However, as of Tuesday, the Palestinian- and Syrian-Jordanian refugees are denied release even on a financial guarantee, a policy interior ministry sources attribute to “national security”.
“We have JD100,000 ready to pay the government; money is not an issue,” Abu Yousef said.
“We are just waiting for a political decision to let us go.”
With little sign the interior ministry is about to reverse its policy, the Syrian-Jordanians can only watch as hundreds of Syrians come and go — often on the very same day — as they to pace up and down the housing complexes’ hallways as Cyber City’s “permanent residents”.
Last week, a teenager attempted to shoot himself in a desperate attempt to bring public attention to this group’s plight, an incident residents and security sources say marks the third such attempt in little over a month.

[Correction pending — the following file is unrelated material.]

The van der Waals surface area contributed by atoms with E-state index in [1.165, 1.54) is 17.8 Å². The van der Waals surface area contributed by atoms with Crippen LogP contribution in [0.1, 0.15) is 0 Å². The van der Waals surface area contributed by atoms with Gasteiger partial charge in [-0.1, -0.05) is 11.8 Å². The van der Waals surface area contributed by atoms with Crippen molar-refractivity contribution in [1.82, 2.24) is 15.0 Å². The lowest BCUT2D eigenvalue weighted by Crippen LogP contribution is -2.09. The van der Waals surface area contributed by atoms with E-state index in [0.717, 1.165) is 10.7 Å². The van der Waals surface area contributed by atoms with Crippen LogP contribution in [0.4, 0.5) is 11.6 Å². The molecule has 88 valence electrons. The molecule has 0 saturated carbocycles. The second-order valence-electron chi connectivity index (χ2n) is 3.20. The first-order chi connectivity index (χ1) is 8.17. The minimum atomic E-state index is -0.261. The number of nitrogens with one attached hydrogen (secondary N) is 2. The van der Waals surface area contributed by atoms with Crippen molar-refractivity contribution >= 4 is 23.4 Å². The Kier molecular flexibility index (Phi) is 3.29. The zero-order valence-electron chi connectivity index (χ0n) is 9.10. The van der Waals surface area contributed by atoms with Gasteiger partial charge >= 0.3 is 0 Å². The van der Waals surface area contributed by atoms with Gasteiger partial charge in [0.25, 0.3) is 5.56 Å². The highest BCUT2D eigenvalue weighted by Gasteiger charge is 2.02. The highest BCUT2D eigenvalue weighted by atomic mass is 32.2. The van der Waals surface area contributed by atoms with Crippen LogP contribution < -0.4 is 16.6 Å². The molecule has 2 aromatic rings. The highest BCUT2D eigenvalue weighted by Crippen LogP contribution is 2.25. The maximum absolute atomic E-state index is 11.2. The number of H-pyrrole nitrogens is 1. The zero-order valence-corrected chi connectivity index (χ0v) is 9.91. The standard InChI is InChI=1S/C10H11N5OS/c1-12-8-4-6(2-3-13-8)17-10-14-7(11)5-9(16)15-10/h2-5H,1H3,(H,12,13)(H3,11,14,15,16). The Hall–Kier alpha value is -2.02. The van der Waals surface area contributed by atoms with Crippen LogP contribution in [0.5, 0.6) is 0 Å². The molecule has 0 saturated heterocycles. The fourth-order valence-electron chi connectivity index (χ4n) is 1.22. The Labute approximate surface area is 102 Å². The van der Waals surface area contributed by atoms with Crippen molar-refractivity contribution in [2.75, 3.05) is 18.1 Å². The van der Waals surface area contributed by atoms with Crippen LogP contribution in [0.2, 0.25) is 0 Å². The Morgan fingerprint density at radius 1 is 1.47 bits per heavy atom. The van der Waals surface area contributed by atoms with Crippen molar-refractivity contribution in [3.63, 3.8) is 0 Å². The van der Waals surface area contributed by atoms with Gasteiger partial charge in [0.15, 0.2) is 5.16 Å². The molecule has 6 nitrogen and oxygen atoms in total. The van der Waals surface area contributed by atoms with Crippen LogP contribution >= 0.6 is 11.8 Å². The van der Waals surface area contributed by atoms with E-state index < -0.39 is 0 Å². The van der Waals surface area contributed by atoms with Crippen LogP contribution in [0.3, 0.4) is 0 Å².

“Every day that passes, it feels more and more like we are prisoners,” said Ahmed, who is awaiting security clearance to travel to a Ramtha hospital to undergo a long-delayed surgery on his bullet-riddled leg.
“Mentally and emotionally, people can no longer stand it.”
Residents have gone on multiple hunger strikes, and even called on their relatives to rally outside Cyber City’s gates to press for their release.
Yet despite their acts and the lobbying of relatives, Palestinian-Syrians and alleged Jordanians say they have little hope that their lives in limbo will be resolved in the near future.
“Even though we made it across the border to Jordan,” Abu Yousef said as he ran wooden prayer beads through his thumb and index finger, “we still have yet to return home.”